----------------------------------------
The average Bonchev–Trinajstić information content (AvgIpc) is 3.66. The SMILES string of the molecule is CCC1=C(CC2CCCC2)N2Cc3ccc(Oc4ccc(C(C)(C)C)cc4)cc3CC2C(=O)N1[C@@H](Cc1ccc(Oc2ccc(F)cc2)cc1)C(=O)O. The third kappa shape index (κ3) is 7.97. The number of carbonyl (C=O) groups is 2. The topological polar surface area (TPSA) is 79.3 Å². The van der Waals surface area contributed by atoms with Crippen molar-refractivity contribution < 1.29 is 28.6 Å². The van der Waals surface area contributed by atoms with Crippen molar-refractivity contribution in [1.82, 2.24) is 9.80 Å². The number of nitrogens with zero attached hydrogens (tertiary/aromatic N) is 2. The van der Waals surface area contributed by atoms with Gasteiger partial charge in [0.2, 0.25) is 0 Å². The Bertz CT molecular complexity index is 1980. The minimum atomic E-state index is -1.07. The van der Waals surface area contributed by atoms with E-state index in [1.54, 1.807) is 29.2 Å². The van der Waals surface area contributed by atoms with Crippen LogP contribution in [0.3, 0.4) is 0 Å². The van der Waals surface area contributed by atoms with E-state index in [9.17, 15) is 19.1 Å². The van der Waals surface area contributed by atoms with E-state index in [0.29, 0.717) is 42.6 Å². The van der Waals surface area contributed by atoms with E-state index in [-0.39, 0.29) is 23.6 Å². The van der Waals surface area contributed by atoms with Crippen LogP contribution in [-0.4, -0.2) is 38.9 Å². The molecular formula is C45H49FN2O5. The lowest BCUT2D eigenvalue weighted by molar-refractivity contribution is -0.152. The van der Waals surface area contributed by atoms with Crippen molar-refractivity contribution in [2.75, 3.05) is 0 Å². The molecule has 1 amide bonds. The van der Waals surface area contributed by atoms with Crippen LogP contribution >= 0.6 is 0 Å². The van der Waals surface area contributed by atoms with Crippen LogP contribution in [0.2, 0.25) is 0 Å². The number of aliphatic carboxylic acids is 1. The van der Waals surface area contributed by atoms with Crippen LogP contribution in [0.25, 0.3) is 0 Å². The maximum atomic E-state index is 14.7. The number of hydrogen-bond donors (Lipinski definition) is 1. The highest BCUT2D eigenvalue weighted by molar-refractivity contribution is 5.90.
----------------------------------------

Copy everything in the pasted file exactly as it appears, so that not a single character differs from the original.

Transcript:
The average Bonchev–Trinajstić information content (AvgIpc) is 3.66. The SMILES string of the molecule is CCC1=C(CC2CCCC2)N2Cc3ccc(Oc4ccc(C(C)(C)C)cc4)cc3CC2C(=O)N1[C@@H](Cc1ccc(Oc2ccc(F)cc2)cc1)C(=O)O. The third kappa shape index (κ3) is 7.97. The number of carbonyl (C=O) groups is 2. The topological polar surface area (TPSA) is 79.3 Å². The van der Waals surface area contributed by atoms with Crippen molar-refractivity contribution < 1.29 is 28.6 Å². The van der Waals surface area contributed by atoms with Crippen molar-refractivity contribution in [1.82, 2.24) is 9.80 Å². The number of nitrogens with zero attached hydrogens (tertiary/aromatic N) is 2. The van der Waals surface area contributed by atoms with Gasteiger partial charge in [0.2, 0.25) is 0 Å². The Bertz CT molecular complexity index is 1980. The minimum atomic E-state index is -1.07. The van der Waals surface area contributed by atoms with E-state index in [1.54, 1.807) is 29.2 Å². The van der Waals surface area contributed by atoms with Crippen LogP contribution in [0.3, 0.4) is 0 Å². The van der Waals surface area contributed by atoms with E-state index in [9.17, 15) is 19.1 Å². The van der Waals surface area contributed by atoms with E-state index in [0.29, 0.717) is 42.6 Å². The van der Waals surface area contributed by atoms with E-state index in [-0.39, 0.29) is 23.6 Å². The van der Waals surface area contributed by atoms with Crippen LogP contribution in [-0.4, -0.2) is 38.9 Å². The molecular formula is C45H49FN2O5. The lowest BCUT2D eigenvalue weighted by molar-refractivity contribution is -0.152. The van der Waals surface area contributed by atoms with Crippen molar-refractivity contribution in [2.75, 3.05) is 0 Å². The molecule has 1 amide bonds. The van der Waals surface area contributed by atoms with Crippen LogP contribution >= 0.6 is 0 Å². The van der Waals surface area contributed by atoms with Crippen LogP contribution in [0.2, 0.25) is 0 Å². The number of aliphatic carboxylic acids is 1. The van der Waals surface area contributed by atoms with Crippen LogP contribution in [0.25, 0.3) is 0 Å². The maximum atomic E-state index is 14.7. The number of hydrogen-bond donors (Lipinski definition) is 1. The highest BCUT2D eigenvalue weighted by molar-refractivity contribution is 5.90.